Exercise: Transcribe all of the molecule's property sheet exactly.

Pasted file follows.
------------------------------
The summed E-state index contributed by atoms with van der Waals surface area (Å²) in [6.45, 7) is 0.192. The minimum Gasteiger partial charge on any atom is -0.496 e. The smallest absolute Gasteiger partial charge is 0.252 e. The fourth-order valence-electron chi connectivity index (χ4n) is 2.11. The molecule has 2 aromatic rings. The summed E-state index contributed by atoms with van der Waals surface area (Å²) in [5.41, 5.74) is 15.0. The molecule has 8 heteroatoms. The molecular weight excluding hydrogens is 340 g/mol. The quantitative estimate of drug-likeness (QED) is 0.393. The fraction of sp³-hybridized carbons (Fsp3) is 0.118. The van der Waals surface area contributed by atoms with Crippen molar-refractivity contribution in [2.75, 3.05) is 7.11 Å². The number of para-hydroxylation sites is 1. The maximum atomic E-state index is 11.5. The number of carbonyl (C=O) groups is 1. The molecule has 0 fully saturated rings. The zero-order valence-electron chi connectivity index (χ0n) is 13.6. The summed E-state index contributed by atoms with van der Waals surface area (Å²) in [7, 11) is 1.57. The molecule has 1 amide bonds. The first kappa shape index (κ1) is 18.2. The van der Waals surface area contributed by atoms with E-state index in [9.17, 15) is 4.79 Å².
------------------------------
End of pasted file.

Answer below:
The summed E-state index contributed by atoms with van der Waals surface area (Å²) in [6.45, 7) is 0.192. The minimum Gasteiger partial charge on any atom is -0.496 e. The smallest absolute Gasteiger partial charge is 0.252 e. The fourth-order valence-electron chi connectivity index (χ4n) is 2.11. The molecule has 2 aromatic rings. The summed E-state index contributed by atoms with van der Waals surface area (Å²) in [5.41, 5.74) is 15.0. The molecule has 8 heteroatoms. The molecular weight excluding hydrogens is 340 g/mol. The quantitative estimate of drug-likeness (QED) is 0.393. The fraction of sp³-hybridized carbons (Fsp3) is 0.118. The van der Waals surface area contributed by atoms with Crippen molar-refractivity contribution in [2.75, 3.05) is 7.11 Å². The number of para-hydroxylation sites is 1. The maximum atomic E-state index is 11.5. The number of carbonyl (C=O) groups is 1. The molecule has 0 fully saturated rings. The zero-order valence-electron chi connectivity index (χ0n) is 13.6. The summed E-state index contributed by atoms with van der Waals surface area (Å²) in [7, 11) is 1.57. The molecule has 1 amide bonds. The first kappa shape index (κ1) is 18.2. The van der Waals surface area contributed by atoms with E-state index in [9.17, 15) is 4.79 Å².